Undermining User Privacy on Mobile Devices Using AI

27 Nov 2018  ·  Berk Gulmezoglu, Andreas Zankl, M. Caner Tol, Saad Islam, Thomas Eisenbarth, Berk Sunar ·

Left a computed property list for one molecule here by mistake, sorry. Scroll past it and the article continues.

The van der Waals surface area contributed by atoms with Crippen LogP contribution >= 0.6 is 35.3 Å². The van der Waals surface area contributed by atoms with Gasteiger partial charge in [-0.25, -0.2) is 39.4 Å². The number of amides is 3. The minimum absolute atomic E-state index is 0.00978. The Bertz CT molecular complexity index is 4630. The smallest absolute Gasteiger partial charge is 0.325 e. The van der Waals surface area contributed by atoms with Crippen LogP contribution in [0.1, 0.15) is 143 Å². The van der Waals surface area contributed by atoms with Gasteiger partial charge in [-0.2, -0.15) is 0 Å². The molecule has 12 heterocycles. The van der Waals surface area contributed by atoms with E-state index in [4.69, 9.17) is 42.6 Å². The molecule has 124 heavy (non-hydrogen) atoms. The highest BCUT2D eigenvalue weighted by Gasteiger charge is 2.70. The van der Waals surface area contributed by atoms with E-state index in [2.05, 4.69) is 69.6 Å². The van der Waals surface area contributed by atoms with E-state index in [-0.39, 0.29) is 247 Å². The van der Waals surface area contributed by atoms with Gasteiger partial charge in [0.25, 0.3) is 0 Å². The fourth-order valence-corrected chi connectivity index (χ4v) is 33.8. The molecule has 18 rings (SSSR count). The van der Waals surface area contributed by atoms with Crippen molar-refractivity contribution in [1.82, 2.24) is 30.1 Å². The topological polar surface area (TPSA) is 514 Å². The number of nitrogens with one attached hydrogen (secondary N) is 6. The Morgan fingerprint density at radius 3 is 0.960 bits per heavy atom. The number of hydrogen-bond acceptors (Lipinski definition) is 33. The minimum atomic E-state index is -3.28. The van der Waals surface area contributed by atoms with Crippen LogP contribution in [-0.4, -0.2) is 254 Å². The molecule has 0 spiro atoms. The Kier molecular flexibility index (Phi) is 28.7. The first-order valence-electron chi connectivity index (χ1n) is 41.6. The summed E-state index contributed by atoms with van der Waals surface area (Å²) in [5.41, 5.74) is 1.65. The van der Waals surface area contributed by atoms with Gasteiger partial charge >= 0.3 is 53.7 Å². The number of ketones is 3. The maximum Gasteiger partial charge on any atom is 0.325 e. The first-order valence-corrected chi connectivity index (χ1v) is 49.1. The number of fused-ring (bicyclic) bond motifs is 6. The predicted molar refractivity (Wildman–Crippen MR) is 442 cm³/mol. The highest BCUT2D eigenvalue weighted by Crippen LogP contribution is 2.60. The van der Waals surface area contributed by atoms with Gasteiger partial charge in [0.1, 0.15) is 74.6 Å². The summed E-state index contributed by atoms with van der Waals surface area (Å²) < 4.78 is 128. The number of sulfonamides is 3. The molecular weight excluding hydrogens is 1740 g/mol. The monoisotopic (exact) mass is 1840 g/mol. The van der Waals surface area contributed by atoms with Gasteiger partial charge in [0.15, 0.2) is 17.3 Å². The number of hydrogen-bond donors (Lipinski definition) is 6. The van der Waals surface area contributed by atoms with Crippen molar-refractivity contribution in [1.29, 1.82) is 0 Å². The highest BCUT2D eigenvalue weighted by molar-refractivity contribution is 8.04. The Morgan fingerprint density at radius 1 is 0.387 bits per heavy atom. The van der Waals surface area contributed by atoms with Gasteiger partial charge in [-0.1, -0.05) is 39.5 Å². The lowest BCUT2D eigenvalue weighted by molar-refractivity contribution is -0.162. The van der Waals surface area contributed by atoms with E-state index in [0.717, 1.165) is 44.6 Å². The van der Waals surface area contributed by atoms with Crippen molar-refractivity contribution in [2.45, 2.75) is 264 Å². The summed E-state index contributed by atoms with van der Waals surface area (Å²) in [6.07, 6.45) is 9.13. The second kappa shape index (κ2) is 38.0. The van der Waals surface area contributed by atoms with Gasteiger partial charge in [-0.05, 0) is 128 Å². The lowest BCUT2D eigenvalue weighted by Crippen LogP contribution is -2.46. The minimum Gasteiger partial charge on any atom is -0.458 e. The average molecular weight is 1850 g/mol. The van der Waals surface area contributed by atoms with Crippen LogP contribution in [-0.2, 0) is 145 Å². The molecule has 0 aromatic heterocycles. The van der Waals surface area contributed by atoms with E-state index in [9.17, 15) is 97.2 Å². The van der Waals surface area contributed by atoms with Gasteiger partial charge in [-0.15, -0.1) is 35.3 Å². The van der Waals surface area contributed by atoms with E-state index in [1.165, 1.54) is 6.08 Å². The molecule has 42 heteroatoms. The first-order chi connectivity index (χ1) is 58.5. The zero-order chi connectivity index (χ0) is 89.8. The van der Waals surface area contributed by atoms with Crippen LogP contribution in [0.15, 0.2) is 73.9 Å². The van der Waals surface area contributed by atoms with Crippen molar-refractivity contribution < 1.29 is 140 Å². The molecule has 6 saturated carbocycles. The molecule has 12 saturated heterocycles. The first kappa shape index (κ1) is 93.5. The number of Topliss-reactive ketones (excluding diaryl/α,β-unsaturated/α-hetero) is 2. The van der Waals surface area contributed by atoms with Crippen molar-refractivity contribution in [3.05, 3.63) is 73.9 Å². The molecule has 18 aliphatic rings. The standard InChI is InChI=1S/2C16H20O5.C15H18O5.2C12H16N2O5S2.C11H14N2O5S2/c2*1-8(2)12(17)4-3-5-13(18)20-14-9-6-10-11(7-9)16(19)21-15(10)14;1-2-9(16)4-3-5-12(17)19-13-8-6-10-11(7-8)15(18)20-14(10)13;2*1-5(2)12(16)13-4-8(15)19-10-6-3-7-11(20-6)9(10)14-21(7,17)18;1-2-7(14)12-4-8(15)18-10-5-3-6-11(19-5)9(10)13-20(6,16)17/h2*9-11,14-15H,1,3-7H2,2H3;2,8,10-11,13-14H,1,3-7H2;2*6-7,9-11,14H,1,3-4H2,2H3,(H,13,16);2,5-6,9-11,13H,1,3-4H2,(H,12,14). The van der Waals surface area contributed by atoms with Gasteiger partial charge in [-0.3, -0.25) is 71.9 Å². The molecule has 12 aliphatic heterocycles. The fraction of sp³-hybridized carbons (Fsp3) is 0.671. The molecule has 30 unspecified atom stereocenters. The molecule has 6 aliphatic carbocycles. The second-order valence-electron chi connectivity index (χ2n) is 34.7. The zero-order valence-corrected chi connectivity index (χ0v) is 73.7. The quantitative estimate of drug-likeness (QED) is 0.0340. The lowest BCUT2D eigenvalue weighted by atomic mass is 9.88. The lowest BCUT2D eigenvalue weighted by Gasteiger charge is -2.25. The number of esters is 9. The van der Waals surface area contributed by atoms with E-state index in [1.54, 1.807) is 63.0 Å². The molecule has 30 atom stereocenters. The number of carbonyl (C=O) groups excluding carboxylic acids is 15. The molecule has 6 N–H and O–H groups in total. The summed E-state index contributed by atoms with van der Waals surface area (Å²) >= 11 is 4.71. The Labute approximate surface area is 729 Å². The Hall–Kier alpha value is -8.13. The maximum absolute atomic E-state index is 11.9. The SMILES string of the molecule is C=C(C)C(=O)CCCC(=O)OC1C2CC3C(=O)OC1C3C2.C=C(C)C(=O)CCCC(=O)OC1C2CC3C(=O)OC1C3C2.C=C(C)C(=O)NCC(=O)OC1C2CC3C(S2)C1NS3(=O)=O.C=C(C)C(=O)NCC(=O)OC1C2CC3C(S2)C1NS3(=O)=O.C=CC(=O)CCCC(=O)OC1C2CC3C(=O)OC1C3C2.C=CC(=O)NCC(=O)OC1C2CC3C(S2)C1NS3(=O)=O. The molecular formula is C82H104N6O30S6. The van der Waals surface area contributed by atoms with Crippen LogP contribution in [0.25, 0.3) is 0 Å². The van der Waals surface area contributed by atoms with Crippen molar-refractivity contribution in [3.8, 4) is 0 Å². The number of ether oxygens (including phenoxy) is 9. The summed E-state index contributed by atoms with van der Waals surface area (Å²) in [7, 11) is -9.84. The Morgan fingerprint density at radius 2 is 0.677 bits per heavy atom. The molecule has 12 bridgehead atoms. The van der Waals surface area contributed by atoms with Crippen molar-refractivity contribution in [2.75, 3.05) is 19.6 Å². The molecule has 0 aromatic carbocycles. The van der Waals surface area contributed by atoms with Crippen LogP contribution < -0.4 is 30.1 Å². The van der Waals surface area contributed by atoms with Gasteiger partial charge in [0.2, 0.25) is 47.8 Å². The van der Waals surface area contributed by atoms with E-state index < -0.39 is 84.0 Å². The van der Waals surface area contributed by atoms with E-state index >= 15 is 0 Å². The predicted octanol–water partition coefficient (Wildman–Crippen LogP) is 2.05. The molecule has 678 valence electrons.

Over the past years, literature has shown that attacks exploiting the microarchitecture of modern processors pose a serious threat to the privacy of mobile phone users. This is because applications leave distinct footprints in the processor, which can be used by malware to infer user activities... In this work, we show that these inference attacks are considerably more practical when combined with advanced AI techniques. In particular, we focus on profiling the activity in the last-level cache (LLC) of ARM processors. We employ a simple Prime+Probe based monitoring technique to obtain cache traces, which we classify with Deep Learning methods including Convolutional Neural Networks. We demonstrate our approach on an off-the-shelf Android phone by launching a successful attack from an unprivileged, zeropermission App in well under a minute. The App thereby detects running applications with an accuracy of 98% and reveals opened websites and streaming videos by monitoring the LLC for at most 6 seconds. This is possible, since Deep Learning compensates measurement disturbances stemming from the inherently noisy LLC monitoring and unfavorable cache characteristics such as random line replacement policies. In summary, our results show that thanks to advanced AI techniques, inference attacks are becoming alarmingly easy to implement and execute in practice. This once more calls for countermeasures that confine microarchitectural leakage and protect mobile phone applications, especially those valuing the privacy of their users. read more

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